# Proving two matrices are cogredient over $\mathbb{Q}$

Two matrices $A,B$ are said to be cogredient if there exists an invertible matrix $P$ such that $B = P^{t}AP$.

I know how to tell if two matrices are cogredient in algebraically closed fields, its as easy as looking the ranks of them. Also, I know how to tell if two matrices are cogredient in real closed fields, you can tell by looking at the signature (the difference between positive elements and negative elements in its diagonal).

Now, I'm facing the following exercise (from Nathan Jacobson's Basic Algebra 1):

Show that diag$\{1,1\}$ and diag$\{5,5\}$ are cogredient in $M_2(\mathbb{Q})$.

How should I go around proving such thing?, I'm working on neither an algebraically closed field nor a real closed field.

• Since multiples of the identity commute with everything, you need to find a $P$ with $P^tP = 5 I$. It's an easy special case that can be done by brute force (a good idea helps, of course). – Daniel Fischer May 27 '15 at 23:37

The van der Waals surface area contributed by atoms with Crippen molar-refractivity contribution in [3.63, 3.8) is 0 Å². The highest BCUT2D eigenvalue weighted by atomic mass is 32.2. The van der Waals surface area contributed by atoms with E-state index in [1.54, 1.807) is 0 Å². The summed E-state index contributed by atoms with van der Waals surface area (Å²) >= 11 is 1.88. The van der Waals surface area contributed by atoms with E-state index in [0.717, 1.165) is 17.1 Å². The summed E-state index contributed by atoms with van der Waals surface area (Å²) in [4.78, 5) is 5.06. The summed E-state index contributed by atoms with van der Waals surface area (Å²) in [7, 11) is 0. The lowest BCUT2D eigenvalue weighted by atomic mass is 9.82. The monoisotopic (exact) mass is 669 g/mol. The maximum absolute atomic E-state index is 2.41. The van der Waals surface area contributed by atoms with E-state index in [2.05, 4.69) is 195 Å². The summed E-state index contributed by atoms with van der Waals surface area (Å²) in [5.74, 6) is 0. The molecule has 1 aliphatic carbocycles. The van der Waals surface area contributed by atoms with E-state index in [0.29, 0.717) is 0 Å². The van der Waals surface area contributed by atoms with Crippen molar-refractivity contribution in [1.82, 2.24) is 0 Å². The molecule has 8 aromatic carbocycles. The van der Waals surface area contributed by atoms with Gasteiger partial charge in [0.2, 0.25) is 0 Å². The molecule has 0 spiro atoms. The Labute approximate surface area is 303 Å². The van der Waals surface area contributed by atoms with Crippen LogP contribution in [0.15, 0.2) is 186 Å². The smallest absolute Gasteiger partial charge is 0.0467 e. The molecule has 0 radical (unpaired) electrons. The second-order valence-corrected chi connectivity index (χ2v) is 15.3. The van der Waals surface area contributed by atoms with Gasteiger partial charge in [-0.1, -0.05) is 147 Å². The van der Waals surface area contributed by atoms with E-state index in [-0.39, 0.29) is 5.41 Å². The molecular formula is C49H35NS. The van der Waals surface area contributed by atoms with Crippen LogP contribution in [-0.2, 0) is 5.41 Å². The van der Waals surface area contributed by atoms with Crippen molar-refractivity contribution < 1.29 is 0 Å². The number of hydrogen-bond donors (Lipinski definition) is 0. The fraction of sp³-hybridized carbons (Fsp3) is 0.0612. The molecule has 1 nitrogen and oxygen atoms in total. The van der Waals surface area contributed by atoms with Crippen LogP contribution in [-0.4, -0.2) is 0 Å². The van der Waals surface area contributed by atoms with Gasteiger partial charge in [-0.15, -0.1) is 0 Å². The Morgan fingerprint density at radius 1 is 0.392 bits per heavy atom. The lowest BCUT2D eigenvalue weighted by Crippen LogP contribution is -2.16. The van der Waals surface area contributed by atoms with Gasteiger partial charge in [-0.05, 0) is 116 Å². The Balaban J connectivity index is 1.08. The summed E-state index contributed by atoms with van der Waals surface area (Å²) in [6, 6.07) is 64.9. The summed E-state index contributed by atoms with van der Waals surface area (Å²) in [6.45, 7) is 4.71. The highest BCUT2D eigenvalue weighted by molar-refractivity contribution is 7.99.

Letting $A = I$, then you want to find a matrix $P$ with rational entries such that

$$P^TP = \left(\begin{array}{cc} 5 & 0 \\ 0 & 5\end{array}\right).$$

That is to say that $P^T = 5 P^{-1}$. We know that $P^{-1}$ is given by

$$\frac{1}{ad-bc}\left(\begin{array}{rr} d & -b \\ -c & a\end{array}\right)$$

if $P = \left(\begin{array}{cc} a & b \\ c & d\end{array}\right).$ Moreover, $\det(P^TP) = (\det P)^2 = 25$ so $\det P = \pm 5$.

$$P^T = 5P^{-1} \Longrightarrow \left(\begin{array}{cc} a & c \\ b & d\end{array}\right) = \pm\left(\begin{array}{cc} d & -b \\ -c & a\end{array}\right).$$

So either $a=d$ and $c=-b$ or $a=-d$ and $b=c$. In the former case, we have $P = \left(\begin{array}{rr} a & b \\ -b & a\end{array}\right)$; in the latter case, we have $P = \left(\begin{array}{rr} a & b \\ b & -a\end{array}\right)$. Both are subject to the condition that $a^2 + b^2 = 5$. Try a solution with integers.

• Thanks for your answer, I think I'm unable to do such thing, any tips? – Miguelgondu May 27 '15 at 23:41
• Supposing $b\neq 0$, $ad-bc = -5$? – Miguelgondu May 27 '15 at 23:43
• I've edited my answer since I made a slight error. It's much clearer now. – Cameron Williams May 28 '15 at 0:07